There’s a reason that they call it ‘paying’ attention, and doing this one thing can help you reduce stress and help your brain perform better, rather than making you pay for your effort.
Mentally, it can be exhausting to not even get much done in a work day or a day at home when you hoped to get more done than you accomplished. But you just can’t keep pushing forward when your brain stops working as well as it should.
This lack of mental clarity and the stress that not being able to finish a simple task as you should is something we’ve covered in previous articles.
Negative emotions, old ways of thinking, fears about our abilities, and too much going on in the place that we are trying to think can all interfere with our performance and mental ability. Let’s look at the one thing you need to be doing to reduce the stress and improve your mental performance.
Doing This ONE Thing Reduces Stress and Improves Your Brain Performance
Spending more time, energy and effort on a project until it is complete may seem like it will get things done faster, but it’s a bad idea to go full steam. Unless a deadline is looming, use this one thing to reduce stress and improve performance; slow down.
The more time you can devote to whatever it is you are working on, the better you will perform, in both quality and accuracy. Deliberate movement, thought and being open to receiving all of the sensory information that is coming in will help you feel calm and mentally clear.
Slowing down our movements and speech is the easiest way to start using this technique to reduce stress. By slowing your physical movement, even by a small fraction of your normal speed, you are more deliberate.
You avoid making mistakes like neglecting to notice hazards around you. You will notice yourself making fewer fumbling missteps that could end up the next viral video.
When you slow down your movements, you will then have more time to think. What is really happening is that by slowing your physical body, you give yourself more time to process incoming sensory information. Things that you didn’t pay attention to before become part of your awareness.
Learn more easily and help improve mental performance
In a study of classroom teacher interactions in the Journal of Teacher Education, researchers found that teachers typically only wait one second after asking a question before providing an answer. When a student finishes speaking, the teacher also typically ask another question within less than one second.
The scientists were able to prove that extending the wait time between the teacher asking a student a question and expecting an answer gave several measurable benefits for students:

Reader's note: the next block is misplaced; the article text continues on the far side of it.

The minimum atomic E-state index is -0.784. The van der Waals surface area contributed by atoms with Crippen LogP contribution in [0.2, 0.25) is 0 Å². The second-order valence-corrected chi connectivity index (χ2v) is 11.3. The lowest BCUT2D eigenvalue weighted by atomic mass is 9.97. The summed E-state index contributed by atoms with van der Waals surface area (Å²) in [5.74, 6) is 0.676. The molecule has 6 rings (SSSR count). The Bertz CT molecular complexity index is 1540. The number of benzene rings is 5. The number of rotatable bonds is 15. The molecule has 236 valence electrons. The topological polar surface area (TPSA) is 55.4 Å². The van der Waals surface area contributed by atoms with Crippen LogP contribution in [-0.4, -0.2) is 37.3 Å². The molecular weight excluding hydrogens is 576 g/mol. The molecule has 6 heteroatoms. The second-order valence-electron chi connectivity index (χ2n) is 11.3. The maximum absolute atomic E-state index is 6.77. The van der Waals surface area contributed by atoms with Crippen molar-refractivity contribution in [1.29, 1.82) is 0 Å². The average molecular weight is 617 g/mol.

* Length of the responses increased between 300-700%
* Students had time to remember the facts that back up their answers
* Students made more guesses
* Students asked more questions
* Students proposed experiments to test theories
* Students discussed topics with each other
* There were fewer times when no one answered
* There was less need for discipline
* Students who never participated before began contributing
* Unsolicited participation increased
* Students reduced inflection, which is the rising vocal tone used when asking a question, in their answers, indicating increased confidence
Clearly the students felt like they would be listened to so they were more likely to speak up when the teacher slowed down to wait for answers.
Scientists noticed that teachers changed their actions with students in these ways:
* Teachers were more flexible with covering different discussion topics to encourage participation
* Teachers asked more and different questions
* Teachers had higher expectations for students
Although this study is about a classroom environment, you can imagine yourself as a student of the world slowing down to let your partner, coworkers, friends, and family think of their response to questions that you would ask them. You can also ask them to give you a moment before rushing ahead.
Multi-tasking makes your brain less capable
An Italian study at the University of Bologna found that mental resources are depleted or recovered depending on how much effort we spend making decisions on a project. We can’t keep working at maximum mental effort, because we use up the total amount of mental energy that we have.
The researchers showed that mental fatigue is real, and it is worse when we are under pressure to go fast. They say that multitasking, which is multi-decision-making, results in lower performance as well as reaching the threshold of mental fatigue ‘beyond which the worker cannot avoid being exhausted.’ They recommend taking a break or leaving the workspace until you can recover your mental energy.
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